Mortgages

Rising Mortgage Rates and Potential Solutions

Rising mortgage rates leave homebuyers at a loss for what to do next. Even the smallest of increases can cost thousands of dollars throughout the lifetime of a loan.

Rising Mortgage Rates

The Federal Reserve is continuously increasing its key interest rate. The key interest rate is often an indicator of the direction in which mortgage rates will move. The next increase in the key interest rate could have a lasting impact.

Dependent on the duration of a mortgage, even the smallest of increases can add a substantial amount to your overall total. The steady increase in interest rates puts pressure on homebuyers to purchase homes as soon as possible. The longer they wait the more likely the interest rate will increase and further cost the borrower.

These conditions make buyers more cautious when it comes to purchasing a home. Meaning they are less willing to buy, limiting the sellers’ ability to raise their prices. Currently, mortgage rates are at 4.65% for 30-year, fixed-rate loans. Should the rate increase by a single percentage point, over thirty years it can cost the average buyer up to $50,000. To scale this means that an increase of 0.05% can cost a buyer $2,500.

The current market prediction is that mortgage rates may peak at 6% in the coming years. Which could be a very expensive 1.35%. Costing buyers not only money but opportunities, as they may end up settling on less than desirable conditions. If their ideal home is out of their budget, then the average buyer will have to downsize. Often enough buyers will simply have to increase their range or live in an area near the one they originally intended.

The 5% Peak

Should mortgage rates pass 5% it would be the first time they have done so since 2011. These developments have lowered the number of mortgages being taken out. To offset this, lenders are attempting to use special offers to attract customers. Some are going as far as lowering their prices. Banks and credit unions are likely to offer lower prices in a bid to draw back in potential borrowers lost due to the current status of the market.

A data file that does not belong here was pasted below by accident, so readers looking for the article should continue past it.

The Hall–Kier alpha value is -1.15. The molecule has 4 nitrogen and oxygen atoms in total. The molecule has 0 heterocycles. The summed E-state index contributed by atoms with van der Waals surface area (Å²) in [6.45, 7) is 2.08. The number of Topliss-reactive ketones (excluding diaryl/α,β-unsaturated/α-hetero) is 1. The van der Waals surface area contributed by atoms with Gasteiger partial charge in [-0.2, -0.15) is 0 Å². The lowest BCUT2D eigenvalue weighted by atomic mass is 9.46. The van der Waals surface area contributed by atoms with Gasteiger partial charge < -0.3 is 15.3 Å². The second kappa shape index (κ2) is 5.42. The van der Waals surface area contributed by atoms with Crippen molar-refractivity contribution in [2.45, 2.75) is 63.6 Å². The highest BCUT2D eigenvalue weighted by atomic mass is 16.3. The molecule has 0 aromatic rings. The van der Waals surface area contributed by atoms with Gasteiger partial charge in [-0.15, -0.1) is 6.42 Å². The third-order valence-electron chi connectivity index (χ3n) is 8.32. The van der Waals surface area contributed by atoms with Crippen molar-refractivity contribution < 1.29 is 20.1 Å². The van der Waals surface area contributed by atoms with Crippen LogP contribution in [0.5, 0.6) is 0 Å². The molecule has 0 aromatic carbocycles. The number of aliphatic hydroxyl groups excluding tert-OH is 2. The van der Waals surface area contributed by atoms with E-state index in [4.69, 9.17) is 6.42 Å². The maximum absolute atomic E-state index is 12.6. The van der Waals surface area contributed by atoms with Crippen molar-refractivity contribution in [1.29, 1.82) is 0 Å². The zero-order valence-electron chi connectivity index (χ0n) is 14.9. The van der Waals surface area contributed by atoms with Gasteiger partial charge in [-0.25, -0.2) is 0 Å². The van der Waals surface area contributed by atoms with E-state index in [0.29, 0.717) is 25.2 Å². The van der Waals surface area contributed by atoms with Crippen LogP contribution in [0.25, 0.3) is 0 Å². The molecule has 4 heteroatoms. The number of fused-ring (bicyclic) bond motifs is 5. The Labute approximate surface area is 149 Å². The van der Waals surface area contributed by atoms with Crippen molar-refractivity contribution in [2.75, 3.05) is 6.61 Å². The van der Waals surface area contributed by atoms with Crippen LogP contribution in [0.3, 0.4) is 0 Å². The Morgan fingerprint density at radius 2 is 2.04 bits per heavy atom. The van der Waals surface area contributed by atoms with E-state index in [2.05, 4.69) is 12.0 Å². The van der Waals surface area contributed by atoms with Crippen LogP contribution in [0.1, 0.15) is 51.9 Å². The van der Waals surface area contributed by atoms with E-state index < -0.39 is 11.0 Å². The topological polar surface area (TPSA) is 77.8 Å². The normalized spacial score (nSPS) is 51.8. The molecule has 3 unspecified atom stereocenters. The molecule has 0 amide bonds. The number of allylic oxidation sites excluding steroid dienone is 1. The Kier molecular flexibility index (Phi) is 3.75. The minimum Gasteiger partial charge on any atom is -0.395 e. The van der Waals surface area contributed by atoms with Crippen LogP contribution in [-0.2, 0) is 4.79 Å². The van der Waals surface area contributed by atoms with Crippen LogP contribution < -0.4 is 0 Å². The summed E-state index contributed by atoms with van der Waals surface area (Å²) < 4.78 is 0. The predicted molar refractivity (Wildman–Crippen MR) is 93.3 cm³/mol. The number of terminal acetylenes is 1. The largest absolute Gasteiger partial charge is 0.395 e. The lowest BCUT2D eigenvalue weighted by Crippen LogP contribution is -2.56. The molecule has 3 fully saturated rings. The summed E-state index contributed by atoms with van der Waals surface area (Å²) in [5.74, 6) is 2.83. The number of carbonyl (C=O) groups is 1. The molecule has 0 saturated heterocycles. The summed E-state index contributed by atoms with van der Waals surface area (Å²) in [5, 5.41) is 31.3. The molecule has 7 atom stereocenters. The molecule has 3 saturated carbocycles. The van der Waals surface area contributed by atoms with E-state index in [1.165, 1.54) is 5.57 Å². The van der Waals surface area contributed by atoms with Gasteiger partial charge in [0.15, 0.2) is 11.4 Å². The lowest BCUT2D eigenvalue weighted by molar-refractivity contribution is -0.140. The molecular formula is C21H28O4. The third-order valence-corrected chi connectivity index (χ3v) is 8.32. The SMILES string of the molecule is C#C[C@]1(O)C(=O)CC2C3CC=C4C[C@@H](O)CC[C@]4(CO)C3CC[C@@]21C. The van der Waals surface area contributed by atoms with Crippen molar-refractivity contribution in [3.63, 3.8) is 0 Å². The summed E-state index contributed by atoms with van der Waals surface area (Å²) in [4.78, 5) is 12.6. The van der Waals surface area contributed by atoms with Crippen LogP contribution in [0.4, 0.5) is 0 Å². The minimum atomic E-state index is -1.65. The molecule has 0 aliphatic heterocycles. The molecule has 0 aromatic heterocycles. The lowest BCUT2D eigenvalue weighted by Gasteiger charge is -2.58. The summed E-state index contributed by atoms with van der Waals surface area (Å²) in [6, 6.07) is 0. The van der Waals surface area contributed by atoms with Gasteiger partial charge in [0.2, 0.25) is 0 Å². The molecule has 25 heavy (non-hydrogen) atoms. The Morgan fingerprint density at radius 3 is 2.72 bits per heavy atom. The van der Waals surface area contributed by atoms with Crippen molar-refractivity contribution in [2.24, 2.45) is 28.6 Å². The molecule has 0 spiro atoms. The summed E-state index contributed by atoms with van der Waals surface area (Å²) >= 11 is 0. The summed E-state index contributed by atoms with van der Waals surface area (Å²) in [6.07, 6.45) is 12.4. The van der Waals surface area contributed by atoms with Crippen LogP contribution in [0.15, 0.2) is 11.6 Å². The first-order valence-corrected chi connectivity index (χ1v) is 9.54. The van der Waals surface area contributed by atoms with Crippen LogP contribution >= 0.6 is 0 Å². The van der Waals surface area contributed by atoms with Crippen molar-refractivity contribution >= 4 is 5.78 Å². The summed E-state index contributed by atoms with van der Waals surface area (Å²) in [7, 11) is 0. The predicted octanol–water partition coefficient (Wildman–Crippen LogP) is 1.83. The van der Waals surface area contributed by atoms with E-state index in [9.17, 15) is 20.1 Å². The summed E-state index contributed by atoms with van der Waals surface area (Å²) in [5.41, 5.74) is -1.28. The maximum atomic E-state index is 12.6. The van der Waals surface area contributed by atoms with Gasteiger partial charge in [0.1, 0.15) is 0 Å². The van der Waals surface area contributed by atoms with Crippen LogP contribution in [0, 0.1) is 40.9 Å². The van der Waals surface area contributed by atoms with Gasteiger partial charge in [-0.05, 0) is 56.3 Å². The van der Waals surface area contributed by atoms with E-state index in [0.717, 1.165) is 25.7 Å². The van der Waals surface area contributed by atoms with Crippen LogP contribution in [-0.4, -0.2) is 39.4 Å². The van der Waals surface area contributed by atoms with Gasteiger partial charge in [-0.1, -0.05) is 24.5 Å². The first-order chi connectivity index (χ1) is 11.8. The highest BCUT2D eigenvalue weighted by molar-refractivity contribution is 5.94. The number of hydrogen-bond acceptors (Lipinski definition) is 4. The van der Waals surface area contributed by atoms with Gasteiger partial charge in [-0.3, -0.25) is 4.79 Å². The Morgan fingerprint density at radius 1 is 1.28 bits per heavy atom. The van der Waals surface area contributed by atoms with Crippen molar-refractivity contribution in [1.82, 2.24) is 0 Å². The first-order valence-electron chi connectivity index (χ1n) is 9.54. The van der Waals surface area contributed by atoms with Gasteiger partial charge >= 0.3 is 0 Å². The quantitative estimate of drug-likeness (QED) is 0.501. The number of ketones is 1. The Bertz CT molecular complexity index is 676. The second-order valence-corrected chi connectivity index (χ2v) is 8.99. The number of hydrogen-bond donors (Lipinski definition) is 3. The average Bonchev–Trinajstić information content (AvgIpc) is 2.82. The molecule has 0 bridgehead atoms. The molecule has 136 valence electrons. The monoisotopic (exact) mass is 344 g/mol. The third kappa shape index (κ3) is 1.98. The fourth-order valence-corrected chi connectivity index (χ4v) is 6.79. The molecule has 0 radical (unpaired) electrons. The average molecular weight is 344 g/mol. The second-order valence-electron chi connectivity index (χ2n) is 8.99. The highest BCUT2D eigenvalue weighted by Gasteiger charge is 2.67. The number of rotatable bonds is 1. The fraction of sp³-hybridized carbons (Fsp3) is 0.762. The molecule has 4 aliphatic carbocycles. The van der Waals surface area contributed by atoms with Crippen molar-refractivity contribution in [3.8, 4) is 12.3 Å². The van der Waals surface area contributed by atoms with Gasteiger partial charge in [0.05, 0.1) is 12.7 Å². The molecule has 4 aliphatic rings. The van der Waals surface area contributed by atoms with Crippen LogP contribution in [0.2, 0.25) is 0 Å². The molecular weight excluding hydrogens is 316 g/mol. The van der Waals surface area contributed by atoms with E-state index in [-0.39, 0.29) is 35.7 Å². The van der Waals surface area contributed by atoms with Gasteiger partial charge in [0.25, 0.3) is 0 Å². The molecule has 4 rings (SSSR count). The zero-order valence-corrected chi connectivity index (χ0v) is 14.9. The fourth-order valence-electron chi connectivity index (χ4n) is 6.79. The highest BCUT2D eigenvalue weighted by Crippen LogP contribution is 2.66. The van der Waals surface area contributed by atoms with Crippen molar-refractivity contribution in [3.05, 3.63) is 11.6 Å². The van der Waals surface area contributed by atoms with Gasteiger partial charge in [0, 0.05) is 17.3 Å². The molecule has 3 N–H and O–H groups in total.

What Is A Rate Lock?

To prevent losing out due to the increasing rates it is almost essential to get a rate lock. Guaranteeing a specific rate upon completion of an offer. This way should rate increase the borrower is unaffected. This can be a double-edged sword in situations where the rate falls yet has already been agreed upon by borrower and lender. However, in most cases the rate will increase, it just is not for certain.

Some borrowers are looking to adjustable-rate mortgages as a solution. However, adjustable-rate mortgages worry most borrowers as they were a major factor in the housing crash. An adjustable-rate mortgage is a loan in which the initial interest rate is low and at set intervals, are increased. The issue is should things not go to plan it is highly likely that a borrower will be unable to afford their increased rate.

Initial Rates

Lower initial rates are making lower mortgage payments possible. The issue arises when the rates are being adjusted, borrowers should not hope for the best when agreeing to an ARM. The worst-case scenario should always be assumed. If the market is not as forgiving as anticipated or refinancing is not possible then a borrower can find themselves in trouble. Interest rates may slip at some points but they are always moments away from climbing higher than before.

People are quick to point to new regulations which have made borrowing safer for consumers. However, should these standards not be upheld the mortgage market will find itself at risk again. The interest rate cap seems to be substantial when it comes to protecting consumers from loans snowballing. Though with success comes relaxed oversight, which is how the housing crash came about in the first place.

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Chief editor, author, and journalist. For business inquiries contact: eo@internationalrealestate.news.

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